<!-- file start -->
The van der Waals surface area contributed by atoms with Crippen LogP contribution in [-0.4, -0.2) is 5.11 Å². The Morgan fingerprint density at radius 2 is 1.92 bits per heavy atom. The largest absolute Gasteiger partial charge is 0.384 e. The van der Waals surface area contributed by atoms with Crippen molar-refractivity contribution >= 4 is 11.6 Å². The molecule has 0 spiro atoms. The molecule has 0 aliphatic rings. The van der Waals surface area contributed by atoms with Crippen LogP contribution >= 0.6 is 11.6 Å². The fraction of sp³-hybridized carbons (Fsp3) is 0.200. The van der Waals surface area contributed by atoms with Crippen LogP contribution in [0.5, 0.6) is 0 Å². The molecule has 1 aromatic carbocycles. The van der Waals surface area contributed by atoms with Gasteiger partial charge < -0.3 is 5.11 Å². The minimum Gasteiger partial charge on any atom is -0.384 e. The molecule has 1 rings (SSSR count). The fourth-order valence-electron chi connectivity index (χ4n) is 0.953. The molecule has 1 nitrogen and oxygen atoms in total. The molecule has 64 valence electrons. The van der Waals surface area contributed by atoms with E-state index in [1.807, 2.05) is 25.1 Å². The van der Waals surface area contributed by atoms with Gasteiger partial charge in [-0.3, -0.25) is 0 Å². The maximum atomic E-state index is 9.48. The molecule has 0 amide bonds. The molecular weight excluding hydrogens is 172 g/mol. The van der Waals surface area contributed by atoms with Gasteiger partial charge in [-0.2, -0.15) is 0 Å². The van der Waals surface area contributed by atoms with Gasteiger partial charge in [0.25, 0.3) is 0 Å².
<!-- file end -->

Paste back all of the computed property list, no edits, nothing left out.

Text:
The van der Waals surface area contributed by atoms with Crippen LogP contribution in [-0.4, -0.2) is 5.11 Å². The Morgan fingerprint density at radius 2 is 1.92 bits per heavy atom. The largest absolute Gasteiger partial charge is 0.384 e. The van der Waals surface area contributed by atoms with Crippen molar-refractivity contribution >= 4 is 11.6 Å². The molecule has 0 spiro atoms. The molecule has 0 aliphatic rings. The van der Waals surface area contributed by atoms with Crippen LogP contribution >= 0.6 is 11.6 Å². The fraction of sp³-hybridized carbons (Fsp3) is 0.200. The van der Waals surface area contributed by atoms with Crippen LogP contribution in [0.5, 0.6) is 0 Å². The molecule has 1 aromatic carbocycles. The van der Waals surface area contributed by atoms with Gasteiger partial charge < -0.3 is 5.11 Å². The minimum Gasteiger partial charge on any atom is -0.384 e. The molecule has 1 rings (SSSR count). The fourth-order valence-electron chi connectivity index (χ4n) is 0.953. The molecule has 1 nitrogen and oxygen atoms in total. The molecule has 64 valence electrons. The van der Waals surface area contributed by atoms with E-state index in [1.807, 2.05) is 25.1 Å². The van der Waals surface area contributed by atoms with Gasteiger partial charge in [-0.3, -0.25) is 0 Å². The maximum atomic E-state index is 9.48. The molecule has 0 amide bonds. The molecular weight excluding hydrogens is 172 g/mol. The van der Waals surface area contributed by atoms with Gasteiger partial charge in [-0.2, -0.15) is 0 Å². The van der Waals surface area contributed by atoms with Gasteiger partial charge in [0.25, 0.3) is 0 Å².